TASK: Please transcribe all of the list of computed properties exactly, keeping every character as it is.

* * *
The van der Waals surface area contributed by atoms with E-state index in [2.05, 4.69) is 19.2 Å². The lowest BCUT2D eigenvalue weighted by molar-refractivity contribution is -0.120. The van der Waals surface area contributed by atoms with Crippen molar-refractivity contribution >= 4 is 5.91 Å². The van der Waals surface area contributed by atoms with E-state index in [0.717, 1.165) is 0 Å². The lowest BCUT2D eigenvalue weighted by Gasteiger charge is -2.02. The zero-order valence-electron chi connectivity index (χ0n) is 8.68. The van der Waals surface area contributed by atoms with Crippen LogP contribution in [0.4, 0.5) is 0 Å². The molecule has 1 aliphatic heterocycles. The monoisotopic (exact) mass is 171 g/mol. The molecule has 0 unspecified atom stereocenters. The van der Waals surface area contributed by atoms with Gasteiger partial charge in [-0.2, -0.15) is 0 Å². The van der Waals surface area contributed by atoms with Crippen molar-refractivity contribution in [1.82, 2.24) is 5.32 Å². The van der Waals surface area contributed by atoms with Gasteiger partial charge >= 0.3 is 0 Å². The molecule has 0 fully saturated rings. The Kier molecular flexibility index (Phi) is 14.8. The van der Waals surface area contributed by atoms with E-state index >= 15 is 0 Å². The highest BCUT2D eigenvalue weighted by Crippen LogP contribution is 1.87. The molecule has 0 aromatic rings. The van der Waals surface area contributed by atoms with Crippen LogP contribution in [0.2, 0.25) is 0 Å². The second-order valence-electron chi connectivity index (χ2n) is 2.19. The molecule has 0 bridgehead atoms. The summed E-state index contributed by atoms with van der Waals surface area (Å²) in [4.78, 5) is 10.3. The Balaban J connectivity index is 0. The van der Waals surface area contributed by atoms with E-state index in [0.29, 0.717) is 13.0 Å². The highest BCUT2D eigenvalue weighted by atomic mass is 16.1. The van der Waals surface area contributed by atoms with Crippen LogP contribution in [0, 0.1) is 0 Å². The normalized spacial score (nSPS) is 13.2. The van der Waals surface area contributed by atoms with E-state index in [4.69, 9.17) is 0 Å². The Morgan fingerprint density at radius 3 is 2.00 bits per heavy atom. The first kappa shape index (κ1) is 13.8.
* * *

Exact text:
The van der Waals surface area contributed by atoms with E-state index in [2.05, 4.69) is 19.2 Å². The lowest BCUT2D eigenvalue weighted by molar-refractivity contribution is -0.120. The van der Waals surface area contributed by atoms with Crippen molar-refractivity contribution >= 4 is 5.91 Å². The van der Waals surface area contributed by atoms with E-state index in [0.717, 1.165) is 0 Å². The lowest BCUT2D eigenvalue weighted by Gasteiger charge is -2.02. The zero-order valence-electron chi connectivity index (χ0n) is 8.68. The van der Waals surface area contributed by atoms with Crippen LogP contribution in [0.4, 0.5) is 0 Å². The molecule has 1 aliphatic heterocycles. The monoisotopic (exact) mass is 171 g/mol. The molecule has 0 unspecified atom stereocenters. The van der Waals surface area contributed by atoms with Gasteiger partial charge in [-0.2, -0.15) is 0 Å². The van der Waals surface area contributed by atoms with Crippen molar-refractivity contribution in [1.82, 2.24) is 5.32 Å². The van der Waals surface area contributed by atoms with Gasteiger partial charge >= 0.3 is 0 Å². The molecule has 0 fully saturated rings. The Kier molecular flexibility index (Phi) is 14.8. The van der Waals surface area contributed by atoms with E-state index >= 15 is 0 Å². The highest BCUT2D eigenvalue weighted by Crippen LogP contribution is 1.87. The molecule has 0 aromatic rings. The van der Waals surface area contributed by atoms with Crippen LogP contribution in [0.2, 0.25) is 0 Å². The second-order valence-electron chi connectivity index (χ2n) is 2.19. The molecule has 0 bridgehead atoms. The summed E-state index contributed by atoms with van der Waals surface area (Å²) in [4.78, 5) is 10.3. The Balaban J connectivity index is 0. The van der Waals surface area contributed by atoms with E-state index in [0.29, 0.717) is 13.0 Å². The highest BCUT2D eigenvalue weighted by atomic mass is 16.1. The van der Waals surface area contributed by atoms with Crippen LogP contribution in [0, 0.1) is 0 Å². The normalized spacial score (nSPS) is 13.2. The van der Waals surface area contributed by atoms with E-state index in [4.69, 9.17) is 0 Å². The Morgan fingerprint density at radius 3 is 2.00 bits per heavy atom. The first kappa shape index (κ1) is 13.8.